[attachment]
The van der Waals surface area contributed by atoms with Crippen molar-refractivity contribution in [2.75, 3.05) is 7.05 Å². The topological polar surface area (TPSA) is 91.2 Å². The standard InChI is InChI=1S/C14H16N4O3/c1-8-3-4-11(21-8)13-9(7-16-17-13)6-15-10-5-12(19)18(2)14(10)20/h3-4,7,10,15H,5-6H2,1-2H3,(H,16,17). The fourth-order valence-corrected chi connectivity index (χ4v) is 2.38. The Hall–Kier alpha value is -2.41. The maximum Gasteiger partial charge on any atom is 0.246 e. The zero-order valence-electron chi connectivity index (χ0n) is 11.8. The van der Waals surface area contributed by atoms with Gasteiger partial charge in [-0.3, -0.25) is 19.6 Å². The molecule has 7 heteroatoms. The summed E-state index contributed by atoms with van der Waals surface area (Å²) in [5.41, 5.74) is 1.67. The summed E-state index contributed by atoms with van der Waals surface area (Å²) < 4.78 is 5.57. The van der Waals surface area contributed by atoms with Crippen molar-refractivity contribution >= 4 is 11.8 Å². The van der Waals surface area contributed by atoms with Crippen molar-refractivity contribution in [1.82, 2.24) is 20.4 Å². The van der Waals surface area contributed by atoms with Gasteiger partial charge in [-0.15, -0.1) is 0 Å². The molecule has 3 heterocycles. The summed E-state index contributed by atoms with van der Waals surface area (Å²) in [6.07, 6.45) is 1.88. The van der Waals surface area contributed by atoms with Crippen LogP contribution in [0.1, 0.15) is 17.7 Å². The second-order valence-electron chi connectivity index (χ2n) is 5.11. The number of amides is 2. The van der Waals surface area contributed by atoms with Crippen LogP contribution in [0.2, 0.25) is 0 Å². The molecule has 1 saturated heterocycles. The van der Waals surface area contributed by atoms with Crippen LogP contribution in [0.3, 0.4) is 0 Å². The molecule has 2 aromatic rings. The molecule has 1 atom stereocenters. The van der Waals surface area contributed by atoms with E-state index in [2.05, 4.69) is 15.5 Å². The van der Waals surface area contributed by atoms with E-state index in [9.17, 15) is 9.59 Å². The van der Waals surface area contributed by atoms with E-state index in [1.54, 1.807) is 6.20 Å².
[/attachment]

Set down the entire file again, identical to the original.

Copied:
The van der Waals surface area contributed by atoms with Crippen molar-refractivity contribution in [2.75, 3.05) is 7.05 Å². The topological polar surface area (TPSA) is 91.2 Å². The standard InChI is InChI=1S/C14H16N4O3/c1-8-3-4-11(21-8)13-9(7-16-17-13)6-15-10-5-12(19)18(2)14(10)20/h3-4,7,10,15H,5-6H2,1-2H3,(H,16,17). The fourth-order valence-corrected chi connectivity index (χ4v) is 2.38. The Hall–Kier alpha value is -2.41. The maximum Gasteiger partial charge on any atom is 0.246 e. The zero-order valence-electron chi connectivity index (χ0n) is 11.8. The van der Waals surface area contributed by atoms with Gasteiger partial charge in [-0.3, -0.25) is 19.6 Å². The molecule has 7 heteroatoms. The summed E-state index contributed by atoms with van der Waals surface area (Å²) in [5.41, 5.74) is 1.67. The summed E-state index contributed by atoms with van der Waals surface area (Å²) < 4.78 is 5.57. The van der Waals surface area contributed by atoms with Crippen molar-refractivity contribution >= 4 is 11.8 Å². The van der Waals surface area contributed by atoms with Crippen molar-refractivity contribution in [1.82, 2.24) is 20.4 Å². The van der Waals surface area contributed by atoms with Gasteiger partial charge in [-0.15, -0.1) is 0 Å². The molecule has 3 heterocycles. The summed E-state index contributed by atoms with van der Waals surface area (Å²) in [6.07, 6.45) is 1.88. The van der Waals surface area contributed by atoms with Crippen LogP contribution in [0.1, 0.15) is 17.7 Å². The second-order valence-electron chi connectivity index (χ2n) is 5.11. The number of amides is 2. The van der Waals surface area contributed by atoms with Crippen LogP contribution in [0.2, 0.25) is 0 Å². The molecule has 1 saturated heterocycles. The van der Waals surface area contributed by atoms with Crippen LogP contribution in [0.3, 0.4) is 0 Å². The molecule has 2 aromatic rings. The molecule has 1 atom stereocenters. The van der Waals surface area contributed by atoms with E-state index in [2.05, 4.69) is 15.5 Å². The van der Waals surface area contributed by atoms with E-state index in [9.17, 15) is 9.59 Å². The van der Waals surface area contributed by atoms with E-state index in [1.54, 1.807) is 6.20 Å².